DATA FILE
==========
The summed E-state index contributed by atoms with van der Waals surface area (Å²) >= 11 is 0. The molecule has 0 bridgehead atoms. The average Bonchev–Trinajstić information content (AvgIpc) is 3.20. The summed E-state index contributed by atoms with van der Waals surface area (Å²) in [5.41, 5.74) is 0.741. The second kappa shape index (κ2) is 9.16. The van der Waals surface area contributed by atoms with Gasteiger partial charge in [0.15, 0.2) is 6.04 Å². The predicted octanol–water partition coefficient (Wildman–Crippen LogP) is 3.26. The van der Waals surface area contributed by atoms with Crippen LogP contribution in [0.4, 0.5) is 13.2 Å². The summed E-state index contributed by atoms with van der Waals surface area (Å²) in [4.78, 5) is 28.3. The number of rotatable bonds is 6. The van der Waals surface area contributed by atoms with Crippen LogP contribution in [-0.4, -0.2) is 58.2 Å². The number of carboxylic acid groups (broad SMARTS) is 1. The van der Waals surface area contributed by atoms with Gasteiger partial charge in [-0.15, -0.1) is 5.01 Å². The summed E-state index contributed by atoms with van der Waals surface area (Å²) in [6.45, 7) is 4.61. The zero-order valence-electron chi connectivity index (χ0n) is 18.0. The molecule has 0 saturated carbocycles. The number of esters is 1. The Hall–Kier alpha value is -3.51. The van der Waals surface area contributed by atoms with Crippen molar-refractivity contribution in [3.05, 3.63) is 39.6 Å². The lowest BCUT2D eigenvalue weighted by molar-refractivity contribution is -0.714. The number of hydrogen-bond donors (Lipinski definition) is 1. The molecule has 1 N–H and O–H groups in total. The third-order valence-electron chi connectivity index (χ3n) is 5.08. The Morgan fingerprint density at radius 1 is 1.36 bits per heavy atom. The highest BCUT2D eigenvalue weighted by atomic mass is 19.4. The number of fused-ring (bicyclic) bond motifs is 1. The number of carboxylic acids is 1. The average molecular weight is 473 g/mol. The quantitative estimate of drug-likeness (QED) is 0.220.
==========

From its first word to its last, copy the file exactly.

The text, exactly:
The summed E-state index contributed by atoms with van der Waals surface area (Å²) >= 11 is 0. The molecule has 0 bridgehead atoms. The average Bonchev–Trinajstić information content (AvgIpc) is 3.20. The summed E-state index contributed by atoms with van der Waals surface area (Å²) in [5.41, 5.74) is 0.741. The second kappa shape index (κ2) is 9.16. The van der Waals surface area contributed by atoms with Gasteiger partial charge in [0.15, 0.2) is 6.04 Å². The predicted octanol–water partition coefficient (Wildman–Crippen LogP) is 3.26. The van der Waals surface area contributed by atoms with Crippen LogP contribution in [0.4, 0.5) is 13.2 Å². The summed E-state index contributed by atoms with van der Waals surface area (Å²) in [4.78, 5) is 28.3. The number of rotatable bonds is 6. The van der Waals surface area contributed by atoms with Crippen LogP contribution in [-0.4, -0.2) is 58.2 Å². The number of carboxylic acid groups (broad SMARTS) is 1. The van der Waals surface area contributed by atoms with Gasteiger partial charge in [-0.15, -0.1) is 5.01 Å². The summed E-state index contributed by atoms with van der Waals surface area (Å²) in [6.45, 7) is 4.61. The zero-order valence-electron chi connectivity index (χ0n) is 18.0. The molecule has 0 saturated carbocycles. The number of esters is 1. The Hall–Kier alpha value is -3.51. The van der Waals surface area contributed by atoms with Crippen molar-refractivity contribution in [3.05, 3.63) is 39.6 Å². The lowest BCUT2D eigenvalue weighted by molar-refractivity contribution is -0.714. The number of hydrogen-bond donors (Lipinski definition) is 1. The molecule has 1 N–H and O–H groups in total. The third-order valence-electron chi connectivity index (χ3n) is 5.08. The Morgan fingerprint density at radius 1 is 1.36 bits per heavy atom. The highest BCUT2D eigenvalue weighted by atomic mass is 19.4. The number of fused-ring (bicyclic) bond motifs is 1. The number of carboxylic acids is 1. The average molecular weight is 473 g/mol. The quantitative estimate of drug-likeness (QED) is 0.220.